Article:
TW Viewpoint | Do Schools Discriminate Against Boys?September 6, 2017 | Stuart Wachowicz
Boys or girls: which of the two are the most intelligent? Exam results suggest that girls are overtaking boys across the academic spectrum. But, is this really the case?
Let me begin by stating that it is not within the scope of this Viewpoint to argue either gender as being more intelligent than the other. Rather, the question is: "Does the classroom provide an even playing field, or are the current fads in education leaving one gender behind?"
In an article in The Province (June 12, 2014) entitled "The Guys Crisis: Boys are falling badly behind the girls at school," author Paul Luke states, "By high school, girls' grade point average outshines that of boys. In Canada, women make up almost 60 percent of university students."
He explains the phenomenon by suggesting that for too long the needs of girls were overlooked in school and now that things are more equitable, girls outshine boys in learning.
Recently, however, Dr. Jim Dueck, author, former Assistant Deputy Minister of Education for the province of Alberta, and former head of Accountability and Student Assessment, performed a revealing analysis on current practices in student assessment.
The results were not only remarkable but very disturbing, exposing what might well be an institutional suppression of the performance of male students.
Dr. Dueck based his analysis on the results of Provincial Diploma Examinations, written by all twelfth-grade students in core subject areas.
These standardized examinations are used to determine entrance qualifications to post-secondary programs.
Historically, the examinations make up 50 percent of the students' final mark, with the other 50 percent being assigned by the course instructor.
Given the examinations are carefully designed to measure the students' understanding of the curriculum, there should be relatively little variation between the teacher-assigned mark and the mark received on the provincial examination.
However, as classroom instructional standards have declined due to significant increases in "progressive" or "discovery learning" strategies and less focus on direct instruction, it has been noted that the teacher-assigned marks have been disproportionately higher than the exam mark.
This is generally referred to as "mark inflation."
Dr. Dueck took the analysis a step further and writes, "While grade inflation is a serious problem because taxpayers are not receiving the level of education they believe was purchased, they are also unaware that males' marks are inflated significantly less.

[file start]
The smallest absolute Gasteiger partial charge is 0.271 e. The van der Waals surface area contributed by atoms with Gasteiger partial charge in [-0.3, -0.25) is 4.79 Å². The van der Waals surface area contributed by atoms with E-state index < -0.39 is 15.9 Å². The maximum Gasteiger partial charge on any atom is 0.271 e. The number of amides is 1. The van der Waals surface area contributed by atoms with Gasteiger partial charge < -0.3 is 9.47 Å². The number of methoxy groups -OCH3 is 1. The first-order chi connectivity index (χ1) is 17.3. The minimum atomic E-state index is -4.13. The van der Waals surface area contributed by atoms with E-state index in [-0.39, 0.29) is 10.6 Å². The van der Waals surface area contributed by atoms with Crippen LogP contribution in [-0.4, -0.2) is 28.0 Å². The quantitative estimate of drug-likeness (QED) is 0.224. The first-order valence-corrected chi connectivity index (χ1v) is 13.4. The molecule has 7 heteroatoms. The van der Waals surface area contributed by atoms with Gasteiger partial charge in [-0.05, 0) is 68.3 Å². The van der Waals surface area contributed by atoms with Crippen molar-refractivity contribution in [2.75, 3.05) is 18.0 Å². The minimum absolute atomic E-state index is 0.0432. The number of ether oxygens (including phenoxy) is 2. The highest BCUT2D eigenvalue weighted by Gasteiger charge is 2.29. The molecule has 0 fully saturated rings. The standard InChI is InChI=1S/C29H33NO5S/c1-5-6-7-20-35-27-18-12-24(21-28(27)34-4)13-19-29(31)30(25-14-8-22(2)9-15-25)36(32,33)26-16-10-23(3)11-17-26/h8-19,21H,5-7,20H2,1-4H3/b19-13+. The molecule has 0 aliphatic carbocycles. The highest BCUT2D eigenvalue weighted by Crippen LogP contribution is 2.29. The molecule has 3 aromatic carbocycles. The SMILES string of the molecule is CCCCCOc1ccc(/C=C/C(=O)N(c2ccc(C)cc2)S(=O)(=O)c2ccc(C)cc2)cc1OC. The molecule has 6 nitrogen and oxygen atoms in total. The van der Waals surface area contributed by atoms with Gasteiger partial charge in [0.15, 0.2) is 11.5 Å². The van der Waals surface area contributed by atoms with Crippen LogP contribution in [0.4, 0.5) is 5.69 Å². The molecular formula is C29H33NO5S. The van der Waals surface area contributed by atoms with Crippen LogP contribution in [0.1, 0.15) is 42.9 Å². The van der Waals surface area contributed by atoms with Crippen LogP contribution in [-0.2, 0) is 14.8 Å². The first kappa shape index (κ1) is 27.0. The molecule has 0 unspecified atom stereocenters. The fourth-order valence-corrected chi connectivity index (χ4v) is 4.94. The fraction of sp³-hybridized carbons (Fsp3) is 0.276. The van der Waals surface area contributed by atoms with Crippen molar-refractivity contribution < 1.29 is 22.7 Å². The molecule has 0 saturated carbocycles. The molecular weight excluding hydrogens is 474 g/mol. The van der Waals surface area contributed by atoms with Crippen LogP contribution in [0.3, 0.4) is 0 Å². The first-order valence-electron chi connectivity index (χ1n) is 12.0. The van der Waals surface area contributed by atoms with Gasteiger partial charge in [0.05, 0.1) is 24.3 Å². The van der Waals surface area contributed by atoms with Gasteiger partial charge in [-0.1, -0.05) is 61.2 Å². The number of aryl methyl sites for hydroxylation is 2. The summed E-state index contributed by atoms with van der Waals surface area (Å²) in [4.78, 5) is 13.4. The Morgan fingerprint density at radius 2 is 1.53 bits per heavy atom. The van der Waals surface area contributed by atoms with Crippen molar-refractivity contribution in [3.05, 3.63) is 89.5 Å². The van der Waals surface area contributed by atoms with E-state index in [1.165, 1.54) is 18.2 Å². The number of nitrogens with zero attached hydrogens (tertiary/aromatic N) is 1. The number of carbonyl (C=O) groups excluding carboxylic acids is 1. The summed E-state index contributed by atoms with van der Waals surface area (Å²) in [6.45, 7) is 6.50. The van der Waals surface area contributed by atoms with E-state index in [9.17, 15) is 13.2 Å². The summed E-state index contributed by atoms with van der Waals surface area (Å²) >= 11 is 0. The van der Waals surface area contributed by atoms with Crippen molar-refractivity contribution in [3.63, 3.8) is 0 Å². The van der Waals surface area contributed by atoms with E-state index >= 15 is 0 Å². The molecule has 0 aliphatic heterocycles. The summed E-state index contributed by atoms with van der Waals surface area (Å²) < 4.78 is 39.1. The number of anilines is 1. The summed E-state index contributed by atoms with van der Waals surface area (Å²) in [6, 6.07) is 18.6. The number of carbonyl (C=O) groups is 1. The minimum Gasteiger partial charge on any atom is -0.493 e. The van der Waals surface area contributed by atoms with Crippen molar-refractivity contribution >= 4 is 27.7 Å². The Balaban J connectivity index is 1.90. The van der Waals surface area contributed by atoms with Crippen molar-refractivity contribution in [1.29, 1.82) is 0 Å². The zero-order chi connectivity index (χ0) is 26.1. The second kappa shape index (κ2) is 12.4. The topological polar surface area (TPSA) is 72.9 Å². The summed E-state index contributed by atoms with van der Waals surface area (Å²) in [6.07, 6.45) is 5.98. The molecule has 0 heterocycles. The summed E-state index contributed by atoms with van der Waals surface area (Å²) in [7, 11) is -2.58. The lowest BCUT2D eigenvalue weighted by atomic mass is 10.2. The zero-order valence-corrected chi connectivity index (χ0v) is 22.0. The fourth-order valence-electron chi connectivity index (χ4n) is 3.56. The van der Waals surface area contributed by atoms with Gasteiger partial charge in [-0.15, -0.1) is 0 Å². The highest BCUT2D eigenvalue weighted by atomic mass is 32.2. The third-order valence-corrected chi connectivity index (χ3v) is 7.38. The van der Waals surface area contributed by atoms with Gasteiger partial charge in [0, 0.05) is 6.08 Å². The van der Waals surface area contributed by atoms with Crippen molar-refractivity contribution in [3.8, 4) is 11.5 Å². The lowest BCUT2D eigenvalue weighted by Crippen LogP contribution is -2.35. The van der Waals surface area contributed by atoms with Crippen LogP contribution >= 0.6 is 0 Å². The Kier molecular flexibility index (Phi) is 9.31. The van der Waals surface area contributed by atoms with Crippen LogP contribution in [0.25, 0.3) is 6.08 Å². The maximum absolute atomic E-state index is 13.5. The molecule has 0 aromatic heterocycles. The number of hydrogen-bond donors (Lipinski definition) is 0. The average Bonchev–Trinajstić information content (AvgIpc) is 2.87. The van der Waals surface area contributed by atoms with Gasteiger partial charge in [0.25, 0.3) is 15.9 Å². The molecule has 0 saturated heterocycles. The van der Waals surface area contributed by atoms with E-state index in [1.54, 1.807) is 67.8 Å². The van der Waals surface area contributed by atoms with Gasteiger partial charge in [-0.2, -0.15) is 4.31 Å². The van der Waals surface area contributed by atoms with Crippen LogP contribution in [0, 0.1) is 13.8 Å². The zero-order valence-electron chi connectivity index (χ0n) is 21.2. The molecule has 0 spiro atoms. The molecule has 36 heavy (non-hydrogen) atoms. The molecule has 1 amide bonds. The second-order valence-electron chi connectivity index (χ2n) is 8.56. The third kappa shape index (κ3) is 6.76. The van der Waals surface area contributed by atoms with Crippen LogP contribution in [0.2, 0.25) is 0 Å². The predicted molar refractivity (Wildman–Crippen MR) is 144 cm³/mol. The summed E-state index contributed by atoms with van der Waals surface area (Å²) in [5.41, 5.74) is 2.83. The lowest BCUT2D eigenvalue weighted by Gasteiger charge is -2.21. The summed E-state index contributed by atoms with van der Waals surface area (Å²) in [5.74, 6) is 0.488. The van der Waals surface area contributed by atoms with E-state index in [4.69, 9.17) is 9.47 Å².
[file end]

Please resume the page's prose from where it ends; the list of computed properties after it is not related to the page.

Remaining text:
Research now shows this discrimination against males is evident across North America and Europe."
His analysis of the June 2016 examination results demonstrates that the mark inflation rate for girls was consistently higher in English, Math, Biology, Physics and Social Studies (History).
Yet the results on the provincially-administered examination had males scoring equal to or higher on five out of six subjects.
Dr. Dueck adds, "This advantage translates into more scholarships and placements in prestigious universities, and explains why 11 Canadian universities now have a female population of more than 66%."
Regrettably, as Dr. Dueck points out, the tendency to inflate the educational results of female students seems endemic across Canada, the United States and western Europe.
The result, of course, is the significant and potentially catastrophic loss of academic participation of males in the future.
This not only will have massive economic consequences, but will also be extremely destabilizing from a social perspective.
In my experience as a Curriculum Director for one of Canada's largest school systems, I have witnessed this trend.
There is a growing body of research that serves to attribute the apparent advantage females enjoy in the public school system to their more compliant and passive behavior in the classroom.
Males are more likely to exhibit skepticism about subject matter and to challenge their instruction.
This behavioral difference, essential to scholarship, appears to be the source of negative discrimination in modern schools.
As Dr. Dueck points out, "Researchers attribute this female advantage to their more compliant behavior in the classroom. At issue is whether the knowledge of calculus, for example, should be conflated with classroom behavior?"
He wonders when governments will "come to understand their responsibility in this mess and reduce classroom teachers' ability to hamper males from competing on a level playing field."
Perhaps it is time for parents and all interested parties in society to realize they have become the unwitting victims of the ideological coercion of the educational "New Left."
Perhaps people should seek to return to the cultural values that created a strong, well-educated and stable society, in which the potential of young men and young women is developed outside of the framework of a system designed to suppress the potential of boys.
I am Stuart Wachowicz for Tomorrow's World Viewpoint.
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